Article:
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i pushed cars into buildings and ripped trees from the ground. streets are littered with huge boulders and people are picking through crumbled buildings trying to find the missing and salvage any possessions. hundreds of people are still missing, many of them children. a list of their names and ages has been pinned to the walls of ages has been pinned to the walls of afamily ages has been pinned to the walls of a family welfare centre the town. translation: we have lost a baby who has gone missing. a little baby and we cannot find him anywhere. has gone missing. a little baby and we cannot find him anywherem has gone missing. a little baby and we cannot find him anywhere. it has been threatening to happen for some time. at the top there are unsteady lands, but this took us by surprise. one of those who came to see the devastation was colombia's president. translation: we do not know how many deaths there are going to be. we are still searching, but the first thing i want to say is that my heart, our hearts, the
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hearts of all colombians are with the victims of this tragedy. thousands of troops and volunteers are working to find survivors. heat—seeking cameras and drones are being flown over the debris. many roads have been washed away or are blocked, making it difficult to get rescue teams into the area. it is without power and running water. the red cross says it is crucial to find survivors within the first 72 hours. now three days after friday's devastation the death toll is expected to rise. earlier i spoke to arturo wallace from bbc mundo about the latest developments. the latest figures are 254 people dead, more than 200 still missing and everybody expects that that total will rise in the next few hours. of course it is massive. they said there are several neighbourhoods in mocoa, which is a town of nearly 50,000, people completely destroyed. they were saying it felt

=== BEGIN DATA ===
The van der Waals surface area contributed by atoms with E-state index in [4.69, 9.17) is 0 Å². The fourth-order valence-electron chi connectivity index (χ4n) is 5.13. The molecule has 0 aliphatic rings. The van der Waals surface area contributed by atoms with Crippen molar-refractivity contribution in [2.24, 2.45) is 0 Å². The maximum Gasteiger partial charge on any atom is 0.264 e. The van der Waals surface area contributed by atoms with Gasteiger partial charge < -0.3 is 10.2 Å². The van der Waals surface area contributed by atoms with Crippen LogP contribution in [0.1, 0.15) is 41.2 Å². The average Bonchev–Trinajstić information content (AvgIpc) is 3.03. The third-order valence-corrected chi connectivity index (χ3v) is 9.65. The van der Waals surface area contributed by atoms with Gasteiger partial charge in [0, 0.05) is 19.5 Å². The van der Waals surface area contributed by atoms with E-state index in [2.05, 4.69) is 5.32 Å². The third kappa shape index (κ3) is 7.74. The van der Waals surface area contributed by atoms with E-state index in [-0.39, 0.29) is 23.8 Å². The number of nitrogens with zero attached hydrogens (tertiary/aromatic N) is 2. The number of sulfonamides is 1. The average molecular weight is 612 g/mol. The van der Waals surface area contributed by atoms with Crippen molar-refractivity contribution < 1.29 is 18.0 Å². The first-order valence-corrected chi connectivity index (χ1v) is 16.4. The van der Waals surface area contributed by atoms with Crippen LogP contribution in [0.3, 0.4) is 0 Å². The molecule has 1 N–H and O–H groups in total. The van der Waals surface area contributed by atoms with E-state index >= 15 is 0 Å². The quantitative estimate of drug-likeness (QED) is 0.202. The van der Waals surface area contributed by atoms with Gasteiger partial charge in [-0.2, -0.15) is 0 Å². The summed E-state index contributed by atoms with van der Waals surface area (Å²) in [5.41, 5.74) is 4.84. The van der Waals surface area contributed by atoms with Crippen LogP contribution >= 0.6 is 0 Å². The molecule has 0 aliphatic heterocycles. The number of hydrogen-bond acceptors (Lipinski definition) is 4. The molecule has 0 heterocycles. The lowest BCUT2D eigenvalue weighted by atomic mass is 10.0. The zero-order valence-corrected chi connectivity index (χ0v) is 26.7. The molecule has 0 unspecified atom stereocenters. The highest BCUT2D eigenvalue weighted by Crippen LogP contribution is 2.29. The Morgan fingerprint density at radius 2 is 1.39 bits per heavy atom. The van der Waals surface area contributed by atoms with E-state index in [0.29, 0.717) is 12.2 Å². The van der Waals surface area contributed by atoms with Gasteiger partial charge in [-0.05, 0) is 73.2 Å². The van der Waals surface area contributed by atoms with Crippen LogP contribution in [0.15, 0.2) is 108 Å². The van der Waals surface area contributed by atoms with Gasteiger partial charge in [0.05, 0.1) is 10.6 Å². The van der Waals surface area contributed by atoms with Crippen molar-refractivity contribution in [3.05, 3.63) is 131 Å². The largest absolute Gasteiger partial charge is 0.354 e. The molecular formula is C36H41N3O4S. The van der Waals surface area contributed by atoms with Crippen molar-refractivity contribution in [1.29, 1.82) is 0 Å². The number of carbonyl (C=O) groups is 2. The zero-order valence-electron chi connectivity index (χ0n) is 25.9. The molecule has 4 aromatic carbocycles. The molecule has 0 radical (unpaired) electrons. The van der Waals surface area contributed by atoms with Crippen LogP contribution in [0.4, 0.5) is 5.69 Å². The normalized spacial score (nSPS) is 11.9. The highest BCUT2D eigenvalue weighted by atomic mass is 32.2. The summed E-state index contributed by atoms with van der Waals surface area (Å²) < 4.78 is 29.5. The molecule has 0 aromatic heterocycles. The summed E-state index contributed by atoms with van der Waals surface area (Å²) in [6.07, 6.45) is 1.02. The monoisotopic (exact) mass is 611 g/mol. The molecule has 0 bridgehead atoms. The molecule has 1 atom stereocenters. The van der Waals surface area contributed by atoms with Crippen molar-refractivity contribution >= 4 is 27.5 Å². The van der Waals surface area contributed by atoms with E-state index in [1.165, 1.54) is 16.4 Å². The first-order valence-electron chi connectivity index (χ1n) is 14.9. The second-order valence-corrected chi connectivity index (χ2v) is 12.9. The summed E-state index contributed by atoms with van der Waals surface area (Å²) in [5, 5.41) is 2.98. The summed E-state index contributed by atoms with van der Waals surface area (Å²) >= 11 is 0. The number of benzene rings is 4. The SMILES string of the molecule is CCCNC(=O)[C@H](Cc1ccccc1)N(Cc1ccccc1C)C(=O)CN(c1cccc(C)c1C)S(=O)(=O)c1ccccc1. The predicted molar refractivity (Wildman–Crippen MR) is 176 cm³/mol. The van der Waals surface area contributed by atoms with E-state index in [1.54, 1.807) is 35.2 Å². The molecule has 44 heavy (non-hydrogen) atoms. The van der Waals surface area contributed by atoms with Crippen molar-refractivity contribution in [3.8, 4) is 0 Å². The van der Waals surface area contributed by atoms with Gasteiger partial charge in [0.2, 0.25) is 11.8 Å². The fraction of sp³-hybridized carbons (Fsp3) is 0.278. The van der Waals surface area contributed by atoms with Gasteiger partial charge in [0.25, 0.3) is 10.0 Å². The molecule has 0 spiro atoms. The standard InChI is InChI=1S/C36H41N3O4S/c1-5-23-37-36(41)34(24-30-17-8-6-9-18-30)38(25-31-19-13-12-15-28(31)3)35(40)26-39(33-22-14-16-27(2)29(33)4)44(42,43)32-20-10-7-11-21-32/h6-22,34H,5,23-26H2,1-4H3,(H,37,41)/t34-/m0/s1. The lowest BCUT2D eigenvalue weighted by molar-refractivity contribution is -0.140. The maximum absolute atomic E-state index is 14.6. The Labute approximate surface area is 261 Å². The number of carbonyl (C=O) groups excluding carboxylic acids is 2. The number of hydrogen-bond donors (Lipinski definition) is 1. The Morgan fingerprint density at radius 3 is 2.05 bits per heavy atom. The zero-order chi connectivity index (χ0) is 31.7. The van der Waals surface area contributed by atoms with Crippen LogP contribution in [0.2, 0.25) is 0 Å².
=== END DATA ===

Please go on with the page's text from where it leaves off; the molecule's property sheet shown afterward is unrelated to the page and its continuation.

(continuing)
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like the sea had actually come. it was three rivers that flooded, but it was like the sea came and completely struck big parts of the city. the number of fatalities will certainly rise and the governor was saying this was a historic catastrophe for that region of colombia. what about the provision for emergency help in colombia? is it quite good? yes, they do have experience and they do have the means, but the problem is mocoa is a very remote region, it is very difficult to access. especially in this rainy season roads are not very good, so everything has to be transported by air. that will certainly hamper the efforts to rescue and to reconstruct. as dmitri was indicating this is a critical period, the first two hours is really the only chance probably the first 72 hours is really the only chance probably
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of getting people out alive. that presumably is the dilemma at the moment. it is still a rescue operation and at some point it becomes a recovery operation. yes, absolutely. as he said, they are using thermal imagery, drones, everything they have at their disposal. of course there are instances in which people can be found after 72 hours. this is critical, but then of course miracles happen afterwards and i am sure colombians will be hoping that more good news will be coming from this sad fact. are there any other factors that could have exacerbated the scale of this? one thinks of things like deforestation or changes to flood defences and things like that. absolutely. there was a lot of water. everybody has been pointing to the fact that nearly 30% of the monthly rain in that region actually felt in one single day and of course that is a big part of the question. but also from where the city was established, the movement of the agricultural borders as they call it with people cutting trees and working on the land, that has certainly had an effect.